Das added that their work was the first to demonstrate a "very simple, accessible approach" that they hope, with further research, can be used as a helpful treatment for excessive drinking or other drug addictions.
However, they noted that the study was experimental and not a clinical trial. Additional work is still needed, including a clinical trial that would examine if such therapy can be developed to help people with alcohol addiction.
|In the study, the researchers recruited 90 heavy drinkers who don't have a formal diagnosis of alcohol use disorder. The participants, who were primarily beer drinkers, drink an average of 74 units of alcohol a week / Photo by: Photographee.eu via Shutterstock|
Reducing alcohol consumption
The global average alcohol consumption of a person older than 15 is 6.4 liters a year—that's about 53 bottles of wine per person per year. Global estimates also show that about 1.4% of the population has an alcohol use disorder, ranging from 0.5% to 5% of the population per country.
Overall, the global statistics for people with an alcohol use disorder is at 107 million, according to scientific online publication Our World in Data. This number is concerning, considering that alcohol is the direct cause of 185,000 estimated deaths worldwide and premature deaths of nearly 75% of people younger than 70 years and 28% in those younger than 50.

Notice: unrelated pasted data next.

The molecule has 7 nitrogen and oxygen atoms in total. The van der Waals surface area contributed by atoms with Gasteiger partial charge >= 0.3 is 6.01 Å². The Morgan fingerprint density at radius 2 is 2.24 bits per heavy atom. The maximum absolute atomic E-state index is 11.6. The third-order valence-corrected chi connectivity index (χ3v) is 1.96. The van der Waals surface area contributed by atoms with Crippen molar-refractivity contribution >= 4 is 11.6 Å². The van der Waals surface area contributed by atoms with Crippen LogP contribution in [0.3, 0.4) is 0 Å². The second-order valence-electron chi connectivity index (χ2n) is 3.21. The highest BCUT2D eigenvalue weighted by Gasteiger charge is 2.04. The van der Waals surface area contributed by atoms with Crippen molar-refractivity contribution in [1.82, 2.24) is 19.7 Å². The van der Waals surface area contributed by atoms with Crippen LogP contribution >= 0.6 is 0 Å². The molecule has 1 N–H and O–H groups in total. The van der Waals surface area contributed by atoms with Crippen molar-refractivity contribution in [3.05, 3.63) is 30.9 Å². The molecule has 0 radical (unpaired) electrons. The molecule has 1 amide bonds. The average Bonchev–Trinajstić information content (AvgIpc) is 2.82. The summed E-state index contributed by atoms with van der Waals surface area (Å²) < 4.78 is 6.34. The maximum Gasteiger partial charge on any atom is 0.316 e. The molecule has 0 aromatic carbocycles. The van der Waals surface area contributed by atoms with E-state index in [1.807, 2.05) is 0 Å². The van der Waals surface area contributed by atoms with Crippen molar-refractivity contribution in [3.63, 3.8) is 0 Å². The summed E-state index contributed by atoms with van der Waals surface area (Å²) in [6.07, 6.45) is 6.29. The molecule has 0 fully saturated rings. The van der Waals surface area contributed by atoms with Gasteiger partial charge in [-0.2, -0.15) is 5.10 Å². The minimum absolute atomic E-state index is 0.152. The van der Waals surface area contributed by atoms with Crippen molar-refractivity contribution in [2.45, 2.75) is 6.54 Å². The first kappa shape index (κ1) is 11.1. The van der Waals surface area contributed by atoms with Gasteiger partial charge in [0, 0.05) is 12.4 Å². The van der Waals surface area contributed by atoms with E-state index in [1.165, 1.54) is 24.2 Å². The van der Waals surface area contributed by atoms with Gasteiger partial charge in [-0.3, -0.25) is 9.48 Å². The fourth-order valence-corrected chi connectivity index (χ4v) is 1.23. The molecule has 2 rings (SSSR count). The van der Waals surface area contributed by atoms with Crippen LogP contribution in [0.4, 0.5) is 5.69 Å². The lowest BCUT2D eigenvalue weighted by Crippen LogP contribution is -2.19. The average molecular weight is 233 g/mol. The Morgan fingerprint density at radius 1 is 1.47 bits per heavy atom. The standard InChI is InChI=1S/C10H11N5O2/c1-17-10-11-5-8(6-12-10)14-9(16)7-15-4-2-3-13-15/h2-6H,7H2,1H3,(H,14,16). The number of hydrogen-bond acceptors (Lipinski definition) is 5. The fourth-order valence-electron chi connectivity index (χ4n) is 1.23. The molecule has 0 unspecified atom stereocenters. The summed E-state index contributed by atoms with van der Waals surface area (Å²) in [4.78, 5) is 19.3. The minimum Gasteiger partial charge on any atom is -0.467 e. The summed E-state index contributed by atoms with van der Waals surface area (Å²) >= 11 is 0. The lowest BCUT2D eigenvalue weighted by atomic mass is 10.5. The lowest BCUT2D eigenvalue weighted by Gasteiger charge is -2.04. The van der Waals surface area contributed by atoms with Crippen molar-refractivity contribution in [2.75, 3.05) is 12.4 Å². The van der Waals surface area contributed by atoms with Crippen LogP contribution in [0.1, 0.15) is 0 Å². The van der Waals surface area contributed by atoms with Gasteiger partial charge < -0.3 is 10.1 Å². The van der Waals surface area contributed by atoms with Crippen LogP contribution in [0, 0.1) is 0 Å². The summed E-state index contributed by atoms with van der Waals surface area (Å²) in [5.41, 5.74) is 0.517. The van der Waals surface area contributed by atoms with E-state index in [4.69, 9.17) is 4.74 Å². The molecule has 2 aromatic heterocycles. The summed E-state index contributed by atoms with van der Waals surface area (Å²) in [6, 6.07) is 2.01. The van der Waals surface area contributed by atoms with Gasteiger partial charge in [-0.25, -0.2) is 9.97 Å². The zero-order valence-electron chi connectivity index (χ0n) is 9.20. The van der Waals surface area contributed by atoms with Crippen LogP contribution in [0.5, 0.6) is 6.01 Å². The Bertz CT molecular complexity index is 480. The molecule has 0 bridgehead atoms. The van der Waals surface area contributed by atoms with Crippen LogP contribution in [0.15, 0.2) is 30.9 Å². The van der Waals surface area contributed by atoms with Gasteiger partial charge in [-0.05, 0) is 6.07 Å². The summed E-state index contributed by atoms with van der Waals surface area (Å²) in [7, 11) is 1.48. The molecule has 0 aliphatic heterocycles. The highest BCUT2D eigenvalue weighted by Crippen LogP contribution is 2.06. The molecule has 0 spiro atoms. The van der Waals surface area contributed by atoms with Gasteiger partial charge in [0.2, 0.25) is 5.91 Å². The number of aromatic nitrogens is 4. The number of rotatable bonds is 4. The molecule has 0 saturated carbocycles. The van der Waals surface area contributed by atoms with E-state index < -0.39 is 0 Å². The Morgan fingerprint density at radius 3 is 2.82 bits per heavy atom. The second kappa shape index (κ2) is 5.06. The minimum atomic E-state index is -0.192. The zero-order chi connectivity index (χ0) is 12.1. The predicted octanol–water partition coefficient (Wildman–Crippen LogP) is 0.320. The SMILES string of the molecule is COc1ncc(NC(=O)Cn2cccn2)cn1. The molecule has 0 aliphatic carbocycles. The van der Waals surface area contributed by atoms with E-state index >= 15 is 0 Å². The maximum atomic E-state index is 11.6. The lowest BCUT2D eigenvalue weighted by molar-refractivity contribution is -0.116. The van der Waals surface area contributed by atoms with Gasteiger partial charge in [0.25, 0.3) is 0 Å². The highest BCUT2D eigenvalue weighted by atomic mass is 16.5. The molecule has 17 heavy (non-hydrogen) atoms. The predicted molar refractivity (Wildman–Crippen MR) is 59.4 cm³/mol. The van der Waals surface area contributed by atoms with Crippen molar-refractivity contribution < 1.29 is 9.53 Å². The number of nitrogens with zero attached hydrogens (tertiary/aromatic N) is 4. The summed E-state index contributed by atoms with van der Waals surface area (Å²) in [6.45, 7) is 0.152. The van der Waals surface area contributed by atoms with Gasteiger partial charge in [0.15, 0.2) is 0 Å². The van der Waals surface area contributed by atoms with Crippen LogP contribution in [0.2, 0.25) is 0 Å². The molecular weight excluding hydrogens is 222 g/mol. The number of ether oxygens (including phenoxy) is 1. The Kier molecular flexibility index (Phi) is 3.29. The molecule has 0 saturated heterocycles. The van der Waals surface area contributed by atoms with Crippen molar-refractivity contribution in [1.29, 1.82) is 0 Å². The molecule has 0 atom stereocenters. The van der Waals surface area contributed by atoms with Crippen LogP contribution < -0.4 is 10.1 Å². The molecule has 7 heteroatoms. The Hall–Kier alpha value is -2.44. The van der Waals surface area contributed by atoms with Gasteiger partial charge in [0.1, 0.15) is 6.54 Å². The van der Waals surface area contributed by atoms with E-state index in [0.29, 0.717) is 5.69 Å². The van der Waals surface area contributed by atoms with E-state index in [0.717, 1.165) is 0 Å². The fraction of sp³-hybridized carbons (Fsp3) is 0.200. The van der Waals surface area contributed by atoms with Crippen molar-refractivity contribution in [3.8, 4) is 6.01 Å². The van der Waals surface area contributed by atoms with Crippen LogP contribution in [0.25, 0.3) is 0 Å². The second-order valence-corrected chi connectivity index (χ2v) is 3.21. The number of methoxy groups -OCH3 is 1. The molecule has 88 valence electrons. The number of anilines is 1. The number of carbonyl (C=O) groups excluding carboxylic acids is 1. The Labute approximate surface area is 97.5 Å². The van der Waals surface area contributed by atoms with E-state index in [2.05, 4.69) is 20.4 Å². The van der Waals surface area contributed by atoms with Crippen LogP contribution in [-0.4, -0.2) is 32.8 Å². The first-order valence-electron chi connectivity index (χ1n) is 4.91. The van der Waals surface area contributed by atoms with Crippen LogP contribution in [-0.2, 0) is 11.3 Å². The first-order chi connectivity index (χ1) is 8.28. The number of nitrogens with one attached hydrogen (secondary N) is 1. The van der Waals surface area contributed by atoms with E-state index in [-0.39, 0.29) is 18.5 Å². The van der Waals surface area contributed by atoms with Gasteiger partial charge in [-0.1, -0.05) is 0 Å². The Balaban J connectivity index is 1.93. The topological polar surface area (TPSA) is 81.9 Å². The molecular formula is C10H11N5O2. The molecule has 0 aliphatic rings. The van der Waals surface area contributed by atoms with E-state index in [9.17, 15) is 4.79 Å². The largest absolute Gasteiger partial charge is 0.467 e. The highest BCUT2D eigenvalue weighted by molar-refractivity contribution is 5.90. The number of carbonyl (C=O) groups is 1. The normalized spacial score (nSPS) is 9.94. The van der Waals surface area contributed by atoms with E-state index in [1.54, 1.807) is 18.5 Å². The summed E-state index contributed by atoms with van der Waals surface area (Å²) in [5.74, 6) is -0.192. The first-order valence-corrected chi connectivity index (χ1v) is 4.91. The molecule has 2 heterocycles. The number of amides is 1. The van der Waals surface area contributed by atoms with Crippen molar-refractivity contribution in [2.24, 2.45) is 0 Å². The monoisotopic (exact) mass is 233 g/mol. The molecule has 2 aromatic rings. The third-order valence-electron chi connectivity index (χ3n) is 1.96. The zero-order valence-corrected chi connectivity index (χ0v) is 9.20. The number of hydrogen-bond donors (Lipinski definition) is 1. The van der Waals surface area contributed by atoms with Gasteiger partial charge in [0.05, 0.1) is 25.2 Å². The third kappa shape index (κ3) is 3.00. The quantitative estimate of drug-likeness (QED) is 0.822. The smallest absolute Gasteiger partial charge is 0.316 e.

This data shows the need to reduce heavy alcohol consumption and curb alcohol use disorder, and the results of the UCL study may be used to develop another method to treat this addiction. Rupert McShane, consultant psychiatrist and spokesperson for the Royal College of Psychiatrists, said replication of the experimental trial may prove to be very important.
|The global average alcohol consumption of a person older than 15 is 6.4 liters a year—that's about 53 bottles of wine per person per year / Photo by: ChameleonsEye via Shutterstock|
"At its broadest, it could imply that habits of thinking could be provoked and then usefully disrupted by a single ketamine infusion," said McShane. "If proven, this would have many therapeutic applications."
However, he warned that the method should overcome a major limitation in terms of drinking habits. Those who were given ketamine were found to be drinking on higher levels at the outset. "This is just an unlucky quirk, which sometimes happens when participants are randomly put into groups," the consultant psychiatrist explained.
"What it means is that the key result could have happened because those drinking the most will also, statistically, have tended to reduce their drinking the most. So, unfortunately, we cannot really be sure about how to interpret the data."
Be that as it may, the study gives more hope to people who would like to curb their drinking habits that one day there could really be an ultimate solution to their condition.